U.S. Energy Secretary Steven Chu, a well-known figure in Silicon Valley, announced Friday that he is stepping down from President Barack Obama's Cabinet and is "eager to return to California" and an academic life of teaching and research.

With Chu's departure, which had been expected for some time, Washington will lose its most prominent geek. A vocal advocate of clean technology and nuclear power, Chu strongly represented the role of science in combating global climate change.

But Chu's tenure was not without controversy. The Energy Department's support of Solyndra, the Fremont solar manufacturer that filed for bankruptcy, became a political lightning rod and the poster child for the failings of federal stimulus funds. Chu, a researcher and academic by training, faced tough questions during high-profile Solyndra hearings held by House Republicans.

In Silicon Valley, however, many credited Chu, a co-winner of the Nobel Prize in Physics who previously ran the Lawrence Berkeley National Laboratory, with bringing science back to the forefront after years of neglect during the George W. Bush administration. Chu did not say if he would be returning to UC Berkeley.

"The fact that science matters again is one of Chu's biggest accomplishments," said Steve Vassallo, a partner at Foundation Capital in Menlo Park. "He elevated science and technology and the importance of doing the math. As a technologist and engineer, that's great. Chalk one up for the nerds."

In a lengthy farewell letter to department employees, Chu stressed that he has been inspired by Martin Luther King Jr., who urged America to judge people "by the content of their character."


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"In the scientific world, people are judged by the content of their ideas," wrote Chu. "Advances are made with new insights, but the final arbitrator of any point of view are experiments that seek the unbiased truth, not information cherry-picked to support a particular point of view."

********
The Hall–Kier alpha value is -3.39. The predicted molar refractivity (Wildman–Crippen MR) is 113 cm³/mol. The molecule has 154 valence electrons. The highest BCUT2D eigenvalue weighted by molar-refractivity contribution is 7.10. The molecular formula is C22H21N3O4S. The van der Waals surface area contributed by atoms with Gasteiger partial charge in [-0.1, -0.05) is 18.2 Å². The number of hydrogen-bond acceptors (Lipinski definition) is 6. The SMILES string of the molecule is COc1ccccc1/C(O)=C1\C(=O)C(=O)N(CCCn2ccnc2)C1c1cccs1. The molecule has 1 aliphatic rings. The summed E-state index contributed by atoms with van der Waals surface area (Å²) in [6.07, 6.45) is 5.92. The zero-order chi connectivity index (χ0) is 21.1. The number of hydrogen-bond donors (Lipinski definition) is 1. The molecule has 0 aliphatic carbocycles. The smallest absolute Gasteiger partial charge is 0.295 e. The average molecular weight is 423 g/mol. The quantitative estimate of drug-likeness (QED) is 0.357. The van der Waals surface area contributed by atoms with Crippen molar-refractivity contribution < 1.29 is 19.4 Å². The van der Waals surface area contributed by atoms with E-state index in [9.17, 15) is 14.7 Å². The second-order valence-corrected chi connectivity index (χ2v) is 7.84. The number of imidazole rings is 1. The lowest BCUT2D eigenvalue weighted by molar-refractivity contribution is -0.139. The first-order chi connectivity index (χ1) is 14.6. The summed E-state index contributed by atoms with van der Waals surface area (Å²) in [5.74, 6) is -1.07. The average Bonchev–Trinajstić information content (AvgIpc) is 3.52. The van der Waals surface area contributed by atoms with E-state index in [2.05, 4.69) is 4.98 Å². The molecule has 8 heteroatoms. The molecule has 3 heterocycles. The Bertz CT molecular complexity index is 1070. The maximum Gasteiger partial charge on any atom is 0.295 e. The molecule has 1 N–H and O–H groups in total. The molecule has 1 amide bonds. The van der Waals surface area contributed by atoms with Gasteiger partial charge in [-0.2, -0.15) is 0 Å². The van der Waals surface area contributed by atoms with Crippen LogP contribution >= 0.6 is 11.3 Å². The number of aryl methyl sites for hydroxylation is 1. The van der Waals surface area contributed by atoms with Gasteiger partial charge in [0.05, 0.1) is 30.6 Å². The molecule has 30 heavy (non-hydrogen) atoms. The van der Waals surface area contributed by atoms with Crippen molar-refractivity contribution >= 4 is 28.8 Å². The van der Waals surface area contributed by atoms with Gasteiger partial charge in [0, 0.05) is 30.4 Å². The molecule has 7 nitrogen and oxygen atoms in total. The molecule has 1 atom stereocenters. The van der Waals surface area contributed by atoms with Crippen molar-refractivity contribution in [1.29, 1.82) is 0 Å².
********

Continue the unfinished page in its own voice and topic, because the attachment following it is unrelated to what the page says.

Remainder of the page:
When Congress passed the landmark stimulus bill in 2009, more than $90 billion was targeted to energy projects -- the largest investment of federal dollars in the energy sector ever. Nearly $3 billion was awarded to the Bay Area from the Department of Energy alone.

The infusion of money came at a critical juncture, filling a void when the recession and global financial crisis made other sources of funding hard to come by.

The money ranged from a $1.37 billion loan guarantee to Oakland-based BrightSource Energy, which is nearing completion on the massive Ivanpah solar power plant in California's Mojave Desert, to manufacturing tax credits and dozens of direct grants to local cleantech companies, universities, labs and cities. San Jose used stimulus funds to replace 1,500 streetlights with energy-efficient and programmable LED lights.

Steve Westly, managing partner of the Westly Group, praised Chu for bringing in a strong team from the private sector to quickly invest stimulus funds, and for his continued support of research at the national labs and the SunShot program, designed to drive down the cost of solar energy so it can compete with fossil fuels.

"Secretary Chu is probably the best secretary DOE has ever had," Westly said. "He is the first secretary to combine world-class scientific expertise with the management ability necessary to lead such a large department."

During the past four years, the production of renewable energy from wind and solar has doubled. Last year, 42 percent of the new energy capacity in the United States was from wind. Solar installations, once a rarity, are increasingly mainstream. Electric vehicles are on the market.

Chu also played a key role in the government's response to both the disastrous BP oil spill in the Gulf of Mexico and the Fukushima Daiichi nuclear crisis in Japan.

Because the United States lacks a cohesive national plan to reduce greenhouse gas emissions, whether through a carbon tax, cap-and-trade program or renewable energy standard, many observers say the next energy secretary must be politically savvy and better able to work with Congress.

Obama is also under growing pressure to diversify his Cabinet picks so that they are not all white men.

Cathy Zoi, the former assistant secretary for energy efficiency and renewable energy at the DOEwho is now at Silicon Valley-based growth equity firm Silver Lake Kraftwerk, is often mentioned as a possible replacement, as is former Washington Gov. Christine Gregoire and Susan Tierney, an expert on energy policy and economics.

Contact Dana Hull at 408-920-2706. Follow her at Twitter.com/danahull.